Since entering the presidential race, Donald Trump has been all over the economic map, with fantasy plans like getting Mexico to pay for a wall between the two countries.
But when Trump starts talking about how the U.S. never has to default because we “print the money,” he’s finally pointing to an economic strategy he could actually execute: The Trump ‘inflation balloon.’ If elected, Trump—the king of reneging on debt–would likely do everything he could to pump up the money supply. His goal: To create a rapid and unexpected inflationary surge that would transfer wealth from creditors to debtors.
Trump has already said that he would likely replace Federal Reserve Chairman Janet Yellen, as well as auditing the Fed and running bigger deficits. Taken together, President Trump could engineer an inflationary spiral with little difficulty compared to fixing basic economic problems.
Unexpected inflation makes it easier for debtors to pay back debt, especially when interest rates are fixed and the debt is in the national currency. As a result, in the short-term, the Trump inflation balloon would temporarily help the United States, the world’s biggest debtor country, and hurt China, Germany, and Japan, all creditor nations.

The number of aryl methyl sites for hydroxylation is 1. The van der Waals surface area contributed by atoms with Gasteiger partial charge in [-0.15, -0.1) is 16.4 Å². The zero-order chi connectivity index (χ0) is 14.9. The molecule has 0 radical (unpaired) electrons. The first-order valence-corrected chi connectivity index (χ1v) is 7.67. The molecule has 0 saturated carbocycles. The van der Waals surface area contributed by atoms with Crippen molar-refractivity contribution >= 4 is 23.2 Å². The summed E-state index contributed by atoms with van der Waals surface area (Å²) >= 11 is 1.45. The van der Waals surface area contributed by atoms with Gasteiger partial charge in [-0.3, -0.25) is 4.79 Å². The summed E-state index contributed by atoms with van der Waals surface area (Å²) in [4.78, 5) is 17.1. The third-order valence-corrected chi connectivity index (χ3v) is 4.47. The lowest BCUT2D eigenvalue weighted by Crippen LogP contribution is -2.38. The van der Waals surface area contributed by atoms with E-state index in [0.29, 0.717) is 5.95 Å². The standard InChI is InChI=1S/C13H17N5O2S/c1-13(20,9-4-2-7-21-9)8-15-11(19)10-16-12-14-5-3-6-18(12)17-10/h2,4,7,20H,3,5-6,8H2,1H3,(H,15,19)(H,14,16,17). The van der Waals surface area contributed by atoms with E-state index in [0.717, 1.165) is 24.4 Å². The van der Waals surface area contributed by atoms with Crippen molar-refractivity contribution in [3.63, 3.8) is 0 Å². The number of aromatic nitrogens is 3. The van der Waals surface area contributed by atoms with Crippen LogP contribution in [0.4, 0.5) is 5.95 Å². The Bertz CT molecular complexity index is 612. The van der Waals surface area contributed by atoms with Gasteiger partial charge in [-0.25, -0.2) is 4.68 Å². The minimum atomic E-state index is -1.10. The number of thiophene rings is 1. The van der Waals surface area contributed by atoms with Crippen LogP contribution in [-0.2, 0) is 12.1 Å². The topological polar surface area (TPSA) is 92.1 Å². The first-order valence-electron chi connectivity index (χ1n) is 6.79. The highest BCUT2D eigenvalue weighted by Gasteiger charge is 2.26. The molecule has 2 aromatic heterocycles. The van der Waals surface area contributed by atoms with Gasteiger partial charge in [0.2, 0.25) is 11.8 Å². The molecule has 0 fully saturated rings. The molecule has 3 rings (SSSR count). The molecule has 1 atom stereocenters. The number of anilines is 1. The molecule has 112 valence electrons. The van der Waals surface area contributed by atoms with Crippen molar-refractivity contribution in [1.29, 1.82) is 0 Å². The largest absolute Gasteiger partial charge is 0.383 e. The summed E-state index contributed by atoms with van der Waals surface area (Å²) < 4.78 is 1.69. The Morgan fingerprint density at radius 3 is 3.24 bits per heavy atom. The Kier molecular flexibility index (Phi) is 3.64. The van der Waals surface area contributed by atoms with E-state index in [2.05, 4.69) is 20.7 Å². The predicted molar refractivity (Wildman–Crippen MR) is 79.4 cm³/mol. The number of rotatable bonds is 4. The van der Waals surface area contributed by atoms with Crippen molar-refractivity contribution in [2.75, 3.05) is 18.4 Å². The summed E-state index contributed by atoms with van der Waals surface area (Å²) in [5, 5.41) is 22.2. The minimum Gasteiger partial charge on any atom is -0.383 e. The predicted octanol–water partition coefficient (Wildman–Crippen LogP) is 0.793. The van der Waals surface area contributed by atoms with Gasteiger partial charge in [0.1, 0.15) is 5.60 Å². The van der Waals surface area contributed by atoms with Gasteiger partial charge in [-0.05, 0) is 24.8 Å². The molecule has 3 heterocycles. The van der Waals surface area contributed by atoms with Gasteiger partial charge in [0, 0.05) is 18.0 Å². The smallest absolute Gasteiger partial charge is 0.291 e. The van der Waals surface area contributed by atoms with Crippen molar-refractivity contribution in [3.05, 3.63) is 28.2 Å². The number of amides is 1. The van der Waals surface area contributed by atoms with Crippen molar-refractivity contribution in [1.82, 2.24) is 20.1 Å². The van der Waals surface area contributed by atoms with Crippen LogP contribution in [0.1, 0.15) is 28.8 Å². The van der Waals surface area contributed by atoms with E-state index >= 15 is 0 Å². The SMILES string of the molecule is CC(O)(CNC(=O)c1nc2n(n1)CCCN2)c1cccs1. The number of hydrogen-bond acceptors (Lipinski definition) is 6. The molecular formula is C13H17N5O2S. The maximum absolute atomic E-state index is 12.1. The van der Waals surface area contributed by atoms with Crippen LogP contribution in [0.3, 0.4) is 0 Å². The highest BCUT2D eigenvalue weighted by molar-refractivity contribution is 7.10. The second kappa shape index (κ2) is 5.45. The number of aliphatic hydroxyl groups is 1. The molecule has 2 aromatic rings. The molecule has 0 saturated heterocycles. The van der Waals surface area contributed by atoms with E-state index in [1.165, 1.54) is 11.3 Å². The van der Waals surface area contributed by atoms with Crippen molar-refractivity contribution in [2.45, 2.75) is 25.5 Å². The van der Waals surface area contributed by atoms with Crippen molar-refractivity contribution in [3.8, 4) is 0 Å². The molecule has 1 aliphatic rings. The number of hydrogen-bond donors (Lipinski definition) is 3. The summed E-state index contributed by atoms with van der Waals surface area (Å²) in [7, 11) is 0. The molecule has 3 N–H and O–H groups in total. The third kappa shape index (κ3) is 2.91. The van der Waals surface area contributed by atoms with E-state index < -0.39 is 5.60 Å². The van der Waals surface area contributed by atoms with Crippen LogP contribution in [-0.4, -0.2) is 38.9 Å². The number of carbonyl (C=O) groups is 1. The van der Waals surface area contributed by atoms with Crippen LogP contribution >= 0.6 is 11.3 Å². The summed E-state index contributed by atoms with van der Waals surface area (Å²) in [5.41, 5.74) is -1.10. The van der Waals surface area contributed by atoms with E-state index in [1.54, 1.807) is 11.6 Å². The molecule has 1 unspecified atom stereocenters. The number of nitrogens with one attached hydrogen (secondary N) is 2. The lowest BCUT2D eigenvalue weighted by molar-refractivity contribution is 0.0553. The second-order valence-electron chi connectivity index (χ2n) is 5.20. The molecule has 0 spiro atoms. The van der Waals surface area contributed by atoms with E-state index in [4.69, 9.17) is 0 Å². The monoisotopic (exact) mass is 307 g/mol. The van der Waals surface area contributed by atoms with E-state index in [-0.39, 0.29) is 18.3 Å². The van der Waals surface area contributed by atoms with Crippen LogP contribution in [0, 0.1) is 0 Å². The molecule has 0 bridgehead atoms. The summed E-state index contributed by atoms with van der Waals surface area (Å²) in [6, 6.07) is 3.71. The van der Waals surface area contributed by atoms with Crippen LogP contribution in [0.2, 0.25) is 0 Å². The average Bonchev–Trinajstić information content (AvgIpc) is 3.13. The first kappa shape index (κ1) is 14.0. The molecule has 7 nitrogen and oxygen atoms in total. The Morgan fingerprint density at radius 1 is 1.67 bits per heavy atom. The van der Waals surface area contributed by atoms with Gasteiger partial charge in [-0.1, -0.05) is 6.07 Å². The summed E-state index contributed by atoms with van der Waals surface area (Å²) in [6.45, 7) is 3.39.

However, history shows that a Trump inflation balloon would end disastrously, sending interest rates soaring, impoverishing the next generation, and potentially leading to global conflict.
Politically, progressives need to be wary of the Trump inflation balloon. The idea of higher inflation will appeal to millions of Americans who have seen their student debt and auto loans soar by 81% since 2007, while their wages have stagnated. To a new graduate struggling to pay back a fixed-rate student loan, a burst of inflation would seem mighty attractive right now.
To fight back, progressive candidates need to stress the importance of growth and innovation for reducing the burden of debt. Rising real wages, propelled by higher productivity, would raise living standards for today’s voters and their children without the need to borrow.
By contrast, a Trump inflation balloon would bring the U.S. back to the 1970s, a time when the misery index—the inflation rate plus the unemployment rate—was sky-high. That would be a disaster.